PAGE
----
Ex-racehorses are unique, and present different challenges when it comes to retraining. They’re incredible athletes, and while they’re quickly gaining popularity among riders, ex-racehorses aren’t for everyone. To successfully work with an ex-racehorse, you need to understand their unique mentality. Here are some things to think about.


The first thing that you should know about ex-racehorses is that they are typically not used to being mounted from a standstill. Jockeys are usually given a leg up while the horse is already walking forward, so being asked to stand at a mounting block is a very new experience for an ex-racehorse. Having a rider climb up the block is another potential source of anxiety for an ex-racehorse, so be sure to treat the mounting experience as a training opportunity in itself. With time and patience an ex-racehorse can learn to stand for mounting, but it is definitely a skill that must be taught.

Rein Signals

Understanding an ex-racehorse’s previous training for rein signals is paramount to being able to ride and retrain an ex-racehorse safely. Unlike the general horse population, which has been taught that a steady pull back on both reins means to slow down or stop, racehorses have been taught the opposite. Racehorses are taught to lean into and against rein pressure while at a full gallop, allowing the jockeys to help the horses balance while in a race.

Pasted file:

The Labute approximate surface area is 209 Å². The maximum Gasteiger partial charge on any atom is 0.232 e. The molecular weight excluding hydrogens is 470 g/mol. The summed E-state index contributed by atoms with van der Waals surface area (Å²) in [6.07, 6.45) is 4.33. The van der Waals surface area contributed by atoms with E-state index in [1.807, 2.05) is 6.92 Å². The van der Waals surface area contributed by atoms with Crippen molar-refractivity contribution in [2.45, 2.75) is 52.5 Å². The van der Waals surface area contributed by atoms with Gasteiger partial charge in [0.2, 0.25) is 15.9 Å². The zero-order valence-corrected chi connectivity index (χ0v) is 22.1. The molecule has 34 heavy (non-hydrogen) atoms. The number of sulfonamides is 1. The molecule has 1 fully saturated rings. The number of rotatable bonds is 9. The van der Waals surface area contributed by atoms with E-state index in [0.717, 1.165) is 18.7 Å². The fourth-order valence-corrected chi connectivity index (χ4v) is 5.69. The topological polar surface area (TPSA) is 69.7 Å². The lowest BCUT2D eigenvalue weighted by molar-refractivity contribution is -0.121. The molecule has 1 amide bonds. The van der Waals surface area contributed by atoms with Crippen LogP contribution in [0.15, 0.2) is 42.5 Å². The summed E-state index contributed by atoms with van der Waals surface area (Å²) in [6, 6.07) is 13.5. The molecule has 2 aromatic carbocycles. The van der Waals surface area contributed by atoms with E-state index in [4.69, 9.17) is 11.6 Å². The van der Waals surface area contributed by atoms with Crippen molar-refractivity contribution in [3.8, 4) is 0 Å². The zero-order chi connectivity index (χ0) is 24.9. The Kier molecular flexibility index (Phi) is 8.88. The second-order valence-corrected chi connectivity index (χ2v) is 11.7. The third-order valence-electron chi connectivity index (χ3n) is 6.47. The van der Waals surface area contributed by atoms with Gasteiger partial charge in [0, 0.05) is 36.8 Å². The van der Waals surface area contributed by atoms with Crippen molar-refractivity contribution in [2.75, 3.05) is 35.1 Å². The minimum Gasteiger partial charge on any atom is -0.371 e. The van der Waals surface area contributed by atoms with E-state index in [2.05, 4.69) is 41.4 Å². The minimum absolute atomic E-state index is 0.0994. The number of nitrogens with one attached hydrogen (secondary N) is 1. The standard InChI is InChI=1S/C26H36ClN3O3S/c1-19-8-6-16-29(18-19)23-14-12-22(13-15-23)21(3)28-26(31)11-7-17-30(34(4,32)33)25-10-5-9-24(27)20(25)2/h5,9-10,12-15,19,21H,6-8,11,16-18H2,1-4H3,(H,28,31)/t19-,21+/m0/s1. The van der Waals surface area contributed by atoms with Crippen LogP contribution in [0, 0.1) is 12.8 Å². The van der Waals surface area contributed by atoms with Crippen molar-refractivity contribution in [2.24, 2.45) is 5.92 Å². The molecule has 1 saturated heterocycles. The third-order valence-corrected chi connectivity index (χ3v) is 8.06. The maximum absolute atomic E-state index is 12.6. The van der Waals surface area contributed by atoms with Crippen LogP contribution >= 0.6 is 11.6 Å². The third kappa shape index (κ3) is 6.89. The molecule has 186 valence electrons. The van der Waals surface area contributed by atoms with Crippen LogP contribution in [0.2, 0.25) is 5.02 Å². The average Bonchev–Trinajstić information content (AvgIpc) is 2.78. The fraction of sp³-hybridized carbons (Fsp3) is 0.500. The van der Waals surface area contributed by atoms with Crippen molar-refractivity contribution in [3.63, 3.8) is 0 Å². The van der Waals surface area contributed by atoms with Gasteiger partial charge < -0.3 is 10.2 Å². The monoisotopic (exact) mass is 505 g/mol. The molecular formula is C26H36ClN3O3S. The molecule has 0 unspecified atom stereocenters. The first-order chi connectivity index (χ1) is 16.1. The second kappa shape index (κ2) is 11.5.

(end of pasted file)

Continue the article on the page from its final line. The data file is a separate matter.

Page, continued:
Because of this prior training, pulling back on both reins when riding a horse right off the track will result in the horse speeding up and possibly taking off at the gallop. Instead, use your seat to slow the horse down, and let go of your rein pressure. Circling the horse can also help to slow him down. Whatever you do, resist the urge to pull back until you have retrained the horse to understand the new rein aids.

Previous Exposure

Ex-racehorses have gained the unfortunate reputation of being spooky, which isn’t necessarily true. In fact, during their careers, racehorses are exposed to a wide variety of stimuli that could set your average horse on edge. Racehorses have contended with busy crowds, running in tight space with other horses, loud noises, and willingly entering the narrow space of a starting gate. They have seen tractors, vehicles, umbrellas, baby carriages…you name it.

However, what you might not expect is that many ex-racehorses haven’t seen objects that we would regard as being far more ordinary. Boulders, cows, sheep, and objects found on trail rides can be a challenge for ex-racehorses, simply because they haven’t been exposed to them. You might expect your horse to be fine with these stimuli, but when you’re riding an ex-racehorse, you might be surprised at what they haven’t been exposed to.

Riding and training an ex-racehorse can be greatly facilitated if you have a good understanding of the basics of the horse’s prior training and mindset. Take the training slow, and be sure to enlist the help of a trainer if you are new to riding an ex-racehorse.

Original Source: How To Retrain an Ex-Racehorse

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